Dept. of Energy providing $45 million in funding for advanced transportation technologies

The DOE is providing funding to 38 projects focusing on advanced vehicle technologies such as lightweighting, batteries, fuels and lubricants to meet reduced carbon pollution and fuel efficiency goals of U.S. Government.

Building on President Obama's Climate Action Plan to build a 21st century transportation sector and reduce greenhouse gas emissions, the Energy Department announced today more than $45 million for thirty-eight new projects that accelerate the research and development of vehicle technologies to improve fuel efficiency, lower transportation costs, and protect the environment in communities nationwide.

"By partnering with universities, private industry, and our national labs, the Energy Department is helping to build a strong 21st century transportation sector that cuts harmful pollution, creates jobs, and leads to a more sustainable energy future," says Energy Secretary Ernest Moniz. "By improving the fuel economy of our cars and trucks, we can save families and businesses money at the pump and better protect our air and water."

The Obama Administration has taken unprecedented steps to improve the fuel efficiency of American vehicles, establishing the toughest fuel economy standards for passenger vehicles in U.S. history. These standards are expected to save consumers $1.7 trillion at the pump—or more than $8,000 in costs over the lifetime of each vehicle—and eliminate six billion metric tons of carbon pollution. Innovative technologies and manufacturing are helping U.S. automakers achieve the goals of this historic agreement, and the investment announced today will help provide new technologies and innovations to enable automakers to continue to improve vehicle fuel efficiency.

Through the Advanced Vehicle Power Technology Alliance between the Energy Department and the Department of the Army, the Army is contributing an additional $3 million in co-funding to support projects focused on lightweighting and propulsion materials, batteries, fuels, and lubricants. "Working with the Energy Department, we are accelerating the development and deployment of cutting-edge technologies to strengthen our military, economy, and energy security," says Dr. Paul Rogers, director the U.S. Army Tank Automotive Research, Development, and Engineering Center.

The 38 announced projects span five major areas critical to advanced transportation technologies, such as lightweighting and propulsion materials as well as affordable, efficient batteries, power electronics, fuels and lubricants, and efficient heating, ventilation and air conditioning systems, and includes:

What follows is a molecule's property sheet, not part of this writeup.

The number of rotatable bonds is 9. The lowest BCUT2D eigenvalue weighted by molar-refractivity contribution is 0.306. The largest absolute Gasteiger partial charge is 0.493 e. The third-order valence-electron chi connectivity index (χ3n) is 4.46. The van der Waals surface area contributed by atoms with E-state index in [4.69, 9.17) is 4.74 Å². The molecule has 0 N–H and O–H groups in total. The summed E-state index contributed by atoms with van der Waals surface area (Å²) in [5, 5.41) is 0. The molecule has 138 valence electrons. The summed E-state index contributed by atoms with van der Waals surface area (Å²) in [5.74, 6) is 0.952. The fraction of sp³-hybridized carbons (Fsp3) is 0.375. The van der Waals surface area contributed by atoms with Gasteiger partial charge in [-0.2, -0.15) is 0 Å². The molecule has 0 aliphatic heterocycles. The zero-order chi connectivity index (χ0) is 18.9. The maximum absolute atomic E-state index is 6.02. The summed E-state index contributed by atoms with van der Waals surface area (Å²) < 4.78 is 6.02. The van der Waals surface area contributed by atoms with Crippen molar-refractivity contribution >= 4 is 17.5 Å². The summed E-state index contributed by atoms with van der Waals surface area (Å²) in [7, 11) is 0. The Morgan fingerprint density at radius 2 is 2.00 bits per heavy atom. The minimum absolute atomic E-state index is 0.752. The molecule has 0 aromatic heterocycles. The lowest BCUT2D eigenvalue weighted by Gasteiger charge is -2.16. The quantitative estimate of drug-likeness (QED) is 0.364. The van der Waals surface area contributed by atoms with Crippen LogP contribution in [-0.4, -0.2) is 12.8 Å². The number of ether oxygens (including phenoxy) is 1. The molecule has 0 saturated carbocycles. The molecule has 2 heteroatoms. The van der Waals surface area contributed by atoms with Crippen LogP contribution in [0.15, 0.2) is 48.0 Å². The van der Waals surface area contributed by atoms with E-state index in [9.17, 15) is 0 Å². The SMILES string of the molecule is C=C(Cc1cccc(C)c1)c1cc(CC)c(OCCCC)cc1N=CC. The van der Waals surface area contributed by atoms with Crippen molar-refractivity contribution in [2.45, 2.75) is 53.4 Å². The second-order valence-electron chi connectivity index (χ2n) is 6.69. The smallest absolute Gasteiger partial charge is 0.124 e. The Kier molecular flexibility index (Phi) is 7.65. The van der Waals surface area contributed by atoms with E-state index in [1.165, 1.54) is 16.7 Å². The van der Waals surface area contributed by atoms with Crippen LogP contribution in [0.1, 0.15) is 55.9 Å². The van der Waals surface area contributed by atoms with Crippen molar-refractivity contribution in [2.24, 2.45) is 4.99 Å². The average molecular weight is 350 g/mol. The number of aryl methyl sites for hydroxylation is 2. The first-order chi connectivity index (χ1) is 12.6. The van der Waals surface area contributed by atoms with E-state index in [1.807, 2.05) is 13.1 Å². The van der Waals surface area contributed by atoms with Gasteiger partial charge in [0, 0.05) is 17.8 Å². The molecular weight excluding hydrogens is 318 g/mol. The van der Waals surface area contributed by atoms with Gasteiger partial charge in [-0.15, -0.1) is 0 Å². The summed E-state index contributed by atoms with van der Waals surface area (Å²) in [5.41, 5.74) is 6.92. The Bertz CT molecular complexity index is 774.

• Advanced lightweighting and propulsion materials—15 projects, $10.2 million: Advanced materials are essential for boosting the fuel economy of cars and trucks while maintaining and improving safety and performance. Next generation lightweight materials can reduce passenger car weight by up to 50%. Reducing a vehicle's weight by just 10% can improve fuel economy by 6 to 8%. These projects will conduct research on lightweight materials—such as advanced high-strength steel, magnesium, and aluminum—that allow vehicle manufacturers to include electric drive components, electronic systems and emissions control equipment without increasing vehicle weight.
  • Advanced batteries—13 projects, $22.5 million: In the last four years, the cost of a plug-in electric vehicle battery has come down by nearly 50%. The awards announced today will help improve cell chemistry and composition, develop advanced electrolytes, and create new battery design tools—helping to further reduce costs. Broadly, the projects aim to cut battery size and weight in half, while improving efficiency and performance.
  • Power electronics—four projects, $8 million: Compared to silicon-based technologies, wide bandgap semiconductors—such as silicon carbide and gallium nitride—can operate at higher temperatures, have greater durability and reliability, and can lower the cost and improve performance of plug-in electric vehicle inverters. Separately, new approaches to enable high-temperature operation and cost reduction for capacitors in these inverters will also help to reduce the cost of vehicle power electronics. These projects will contribute to reducing the cost of a plug-in electric vehicle inverter by more than 30%.
  • Advanced heating, ventilation, and air conditioning systems—two projects, $4 million: Reducing the impact of heating and cooling on plug-in electric vehicles can significantly increase all-electric driving range. These two projects are focused on developing innovative heating and cooling technologies that reduce battery demands and improve range by 20% to 30%.
  • Fuels and lubricants—four projects, $2.5 million: These projects will develop advanced fuels and lubricants that can reduce friction losses and increase the efficiency of cars already on the market and next generation passenger vehicles.

Read the full list of the 38 projects.

These new projects support the goals of the Energy Department's EV Everywhere Grand Challenge, a broader initiative to make plug-in electric vehicles as affordable and convenient to own and drive as today's gasoline-powered vehicles within 10 years.